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A low-birth-weight risk assessment scale: development and validation through a questionnaire-based survey

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Birth weight is continuously decreasing in Japan since food satiation has become a problem in recent years. The present study aimed to develop and examine the reliability and validity of a scale for the assessment of risk factors for low birth weight in infants born at term.


A self-administered postal questionnaire survey comprising a low birth weight risk assessment scale was conducted on mothers with children of nursery school or kindergarten age. After item analysis (scale), factor structure was confirmed by an exploratory factor analysis using the main factor method promax rotation. The reliability of this scale was confirmed by Cronbach’s α coefficient and Item–Total correlation. The validity was confirmed by known-groups validity and internal validity.


The responses of 630 mothers (valid response rate, 18.5%) were analyzed. Factor analysis (principal factor analysis and promax rotation) obtained an optimal scale comprising 25 items in the following nine factors: “guidance at each checkup,” “adequate rest,” “support from husband,” “effects on the fetus,” “support from society,” “support from family,” “effects of minor troubles,” “good lifestyle habits,” and “fall risk and lifestyle changes.” The overall Cronbach’s α coefficient for the scale was 0.701. Known-groups validity examination revealed significant differences in scale scores of birth weight, birth history, and maternal smoking status.


The scale demonstrated internal consistency, construct validity, and known-groups validity, indicating that it can be used as an indicator of low birth weight risk. In the future, this scale may be included in medical questionnaires as part of health guidance for pregnant women at a risk of delivering low birth weight children.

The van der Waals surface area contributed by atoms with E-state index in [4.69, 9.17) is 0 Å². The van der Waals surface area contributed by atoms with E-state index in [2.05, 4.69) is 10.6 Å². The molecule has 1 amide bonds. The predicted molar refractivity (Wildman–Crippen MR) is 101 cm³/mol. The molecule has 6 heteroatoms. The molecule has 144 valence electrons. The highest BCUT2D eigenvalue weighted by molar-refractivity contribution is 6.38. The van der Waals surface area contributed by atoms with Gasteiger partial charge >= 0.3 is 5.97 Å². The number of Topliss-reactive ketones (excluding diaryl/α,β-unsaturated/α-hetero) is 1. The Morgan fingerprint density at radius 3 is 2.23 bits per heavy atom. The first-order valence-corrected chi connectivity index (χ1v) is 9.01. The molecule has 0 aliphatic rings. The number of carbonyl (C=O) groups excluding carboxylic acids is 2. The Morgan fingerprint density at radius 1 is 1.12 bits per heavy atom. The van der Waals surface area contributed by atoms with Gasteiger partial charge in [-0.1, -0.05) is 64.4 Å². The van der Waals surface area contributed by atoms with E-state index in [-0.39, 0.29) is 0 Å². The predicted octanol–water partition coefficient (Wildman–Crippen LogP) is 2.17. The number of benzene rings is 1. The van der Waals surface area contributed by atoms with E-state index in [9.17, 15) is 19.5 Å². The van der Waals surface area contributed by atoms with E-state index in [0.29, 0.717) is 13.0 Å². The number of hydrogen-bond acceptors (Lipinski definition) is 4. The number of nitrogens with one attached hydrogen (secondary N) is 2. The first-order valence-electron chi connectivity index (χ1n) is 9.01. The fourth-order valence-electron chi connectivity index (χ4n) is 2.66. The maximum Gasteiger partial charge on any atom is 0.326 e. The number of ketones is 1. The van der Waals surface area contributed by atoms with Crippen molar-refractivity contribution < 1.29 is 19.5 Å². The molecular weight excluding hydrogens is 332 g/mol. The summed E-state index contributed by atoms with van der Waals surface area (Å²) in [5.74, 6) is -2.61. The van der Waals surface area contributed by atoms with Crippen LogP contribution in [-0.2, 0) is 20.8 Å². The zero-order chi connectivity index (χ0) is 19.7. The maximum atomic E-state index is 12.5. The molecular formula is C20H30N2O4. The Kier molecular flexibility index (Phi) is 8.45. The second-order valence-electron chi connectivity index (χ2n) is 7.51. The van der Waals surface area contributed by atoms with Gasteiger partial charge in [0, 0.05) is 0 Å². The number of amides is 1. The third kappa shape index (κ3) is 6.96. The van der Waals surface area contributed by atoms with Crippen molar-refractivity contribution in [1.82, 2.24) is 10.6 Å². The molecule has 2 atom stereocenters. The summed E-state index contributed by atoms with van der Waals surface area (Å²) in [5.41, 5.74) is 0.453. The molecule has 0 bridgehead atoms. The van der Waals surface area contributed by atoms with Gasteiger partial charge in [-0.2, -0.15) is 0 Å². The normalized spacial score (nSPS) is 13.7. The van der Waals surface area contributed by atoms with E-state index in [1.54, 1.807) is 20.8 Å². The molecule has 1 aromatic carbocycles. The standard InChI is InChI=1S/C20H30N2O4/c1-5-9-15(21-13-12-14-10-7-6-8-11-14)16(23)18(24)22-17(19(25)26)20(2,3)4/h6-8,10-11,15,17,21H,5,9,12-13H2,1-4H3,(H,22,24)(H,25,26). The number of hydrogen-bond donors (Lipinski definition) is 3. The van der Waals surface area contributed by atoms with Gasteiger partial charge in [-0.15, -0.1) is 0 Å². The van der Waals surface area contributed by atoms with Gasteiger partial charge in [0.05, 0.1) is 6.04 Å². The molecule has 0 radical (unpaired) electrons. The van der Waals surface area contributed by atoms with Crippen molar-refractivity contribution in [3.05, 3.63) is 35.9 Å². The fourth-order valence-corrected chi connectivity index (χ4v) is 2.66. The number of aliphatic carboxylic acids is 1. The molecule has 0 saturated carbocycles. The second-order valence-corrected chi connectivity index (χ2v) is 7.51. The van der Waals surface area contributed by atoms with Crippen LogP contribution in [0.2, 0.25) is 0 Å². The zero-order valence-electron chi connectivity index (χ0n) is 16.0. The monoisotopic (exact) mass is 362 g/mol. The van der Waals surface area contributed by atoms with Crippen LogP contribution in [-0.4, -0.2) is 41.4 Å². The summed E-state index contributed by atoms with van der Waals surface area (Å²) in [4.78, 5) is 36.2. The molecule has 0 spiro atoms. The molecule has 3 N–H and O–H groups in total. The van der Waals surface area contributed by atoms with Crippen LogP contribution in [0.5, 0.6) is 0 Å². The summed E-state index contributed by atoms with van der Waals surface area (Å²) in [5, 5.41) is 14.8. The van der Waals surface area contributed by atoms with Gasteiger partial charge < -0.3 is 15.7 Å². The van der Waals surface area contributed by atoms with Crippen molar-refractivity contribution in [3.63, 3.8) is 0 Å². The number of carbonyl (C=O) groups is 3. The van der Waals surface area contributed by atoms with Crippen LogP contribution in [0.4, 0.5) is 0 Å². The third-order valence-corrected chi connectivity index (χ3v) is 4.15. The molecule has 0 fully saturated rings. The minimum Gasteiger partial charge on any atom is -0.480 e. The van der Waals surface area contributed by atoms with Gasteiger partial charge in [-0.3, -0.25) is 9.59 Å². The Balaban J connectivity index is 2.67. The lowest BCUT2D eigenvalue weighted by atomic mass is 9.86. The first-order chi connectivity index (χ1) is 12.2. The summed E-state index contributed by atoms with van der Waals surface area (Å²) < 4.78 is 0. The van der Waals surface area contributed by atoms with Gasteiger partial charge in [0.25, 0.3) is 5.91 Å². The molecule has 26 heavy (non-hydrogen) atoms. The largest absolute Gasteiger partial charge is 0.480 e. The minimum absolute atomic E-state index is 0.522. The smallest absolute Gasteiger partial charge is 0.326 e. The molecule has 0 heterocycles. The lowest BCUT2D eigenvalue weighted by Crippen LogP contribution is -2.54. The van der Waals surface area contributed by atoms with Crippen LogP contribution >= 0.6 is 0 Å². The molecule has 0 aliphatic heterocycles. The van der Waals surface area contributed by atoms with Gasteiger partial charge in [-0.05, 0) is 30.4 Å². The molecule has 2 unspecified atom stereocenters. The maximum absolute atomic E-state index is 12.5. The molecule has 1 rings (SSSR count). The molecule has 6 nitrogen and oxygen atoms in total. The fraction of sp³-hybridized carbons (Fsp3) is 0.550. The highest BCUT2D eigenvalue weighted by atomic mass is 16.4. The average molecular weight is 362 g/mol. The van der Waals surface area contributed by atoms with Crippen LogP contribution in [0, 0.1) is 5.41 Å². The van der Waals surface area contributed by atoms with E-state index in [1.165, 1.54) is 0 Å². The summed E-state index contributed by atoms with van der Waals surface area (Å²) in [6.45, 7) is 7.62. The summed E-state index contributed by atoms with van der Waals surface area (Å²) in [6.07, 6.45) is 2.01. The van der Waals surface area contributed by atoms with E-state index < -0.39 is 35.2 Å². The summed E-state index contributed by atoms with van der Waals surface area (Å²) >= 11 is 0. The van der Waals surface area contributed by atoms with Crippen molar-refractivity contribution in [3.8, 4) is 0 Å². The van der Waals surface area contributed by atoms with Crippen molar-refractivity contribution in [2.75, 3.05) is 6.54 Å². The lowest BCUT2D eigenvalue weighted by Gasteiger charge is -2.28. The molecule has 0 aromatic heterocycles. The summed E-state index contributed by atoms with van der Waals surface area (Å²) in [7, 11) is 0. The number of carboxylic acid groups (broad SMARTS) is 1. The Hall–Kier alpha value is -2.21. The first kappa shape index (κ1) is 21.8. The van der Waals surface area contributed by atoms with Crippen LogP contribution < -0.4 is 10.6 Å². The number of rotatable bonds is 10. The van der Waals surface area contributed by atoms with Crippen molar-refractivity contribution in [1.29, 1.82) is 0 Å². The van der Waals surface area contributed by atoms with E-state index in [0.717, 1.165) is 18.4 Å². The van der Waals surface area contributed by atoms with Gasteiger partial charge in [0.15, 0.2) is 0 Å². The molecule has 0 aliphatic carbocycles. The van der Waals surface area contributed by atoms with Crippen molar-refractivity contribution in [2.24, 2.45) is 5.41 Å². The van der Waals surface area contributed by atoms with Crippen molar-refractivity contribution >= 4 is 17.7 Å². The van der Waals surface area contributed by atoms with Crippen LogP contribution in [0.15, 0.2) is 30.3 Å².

Three elements form the background to this study. First, the mean birth weight in Japan is continuously decreasing [1, 2], with Sagawa [1] reporting that the mean birth weight in 2011 was at least 200 g lower than that 30 years earlier. Birth weight is an indirect marker of intrauterine nutritional status, and fetal exposure to malnutrition or hypoxia leads to low birth weight [3]. Approximately half of the low-weight births are attributable to shorter gestational duration; however, an association with factors, such as maternal desire to be thin and psychosocial stress, has been indicated in the remaining cases [4]. Second, the frequency of low-weight births in Japan is increasing. The proportion of low birth weight infants in Japan decreased to 4.5% for males and 5.3% for females in 1976 and, thereafter, increased to 8.5% for males and 10.8% for females in 2010. The percentage of the increase in proportion of low birth weight children was 9.6%, after which it has remained stable [2].with 57% of the low birth weight infants born at term [5]. Third, according to the fetal origins of adult disease hypothesis [3], low birth weight is a risk factor for future lifestyle-related diseases. Therefore, it is important to clarify and work toward the mitigation of factors that contribute to low birth weight. Such efforts will promote the health of the future generations since low birth weight is not simply a perinatal care issue but a major health concern throughout the life.

The first step was to clarify the factors affecting birth weight. In a preliminary study, semi-structured interviews with 12 mothers of young children, including low birth weight infants, identified maternal lifestyle and psychological characteristics during pregnancy as potential causes of low birth weight [6]. We constructed original questionnaires based on the findings of this preliminary survey and previous studies [6] (Additional file 1) and used this questionnaire to develop an evaluation scale of maternal risk factors for low birth weight infants born at term.



The present study aimed to clarify the causal relationship between maternal daily lifestyle during pregnancy and low infant birth weight and to develop a scale for the assessment of maternity risk factors for low birth weight in infants born at term. A low birth weight risk assessment scale for use in prenatal checkups was developed, and its reliability and validity were examined.


Subjects were mothers with the youngest child below school age (≤6 years).

Survey methods

This was a questionnaire-based survey. A total of 3400 questionnaires were distributed to 42 nursery schools and kindergartens in A Prefecture (including those in remote islands) between February and March 2015. After requesting and obtaining consent from the heads of the Nursery School Association and Private Kindergarten Association Recommended Facilities in A Prefecture, the nursery schools and kindergartens distributed questionnaire packages (containing a description of the survey, a self-administered questionnaire, and a return envelope) to parents and guardians. Postal return of the completed questionnaire to the researchers using the return envelope was considered as the final consent for participation.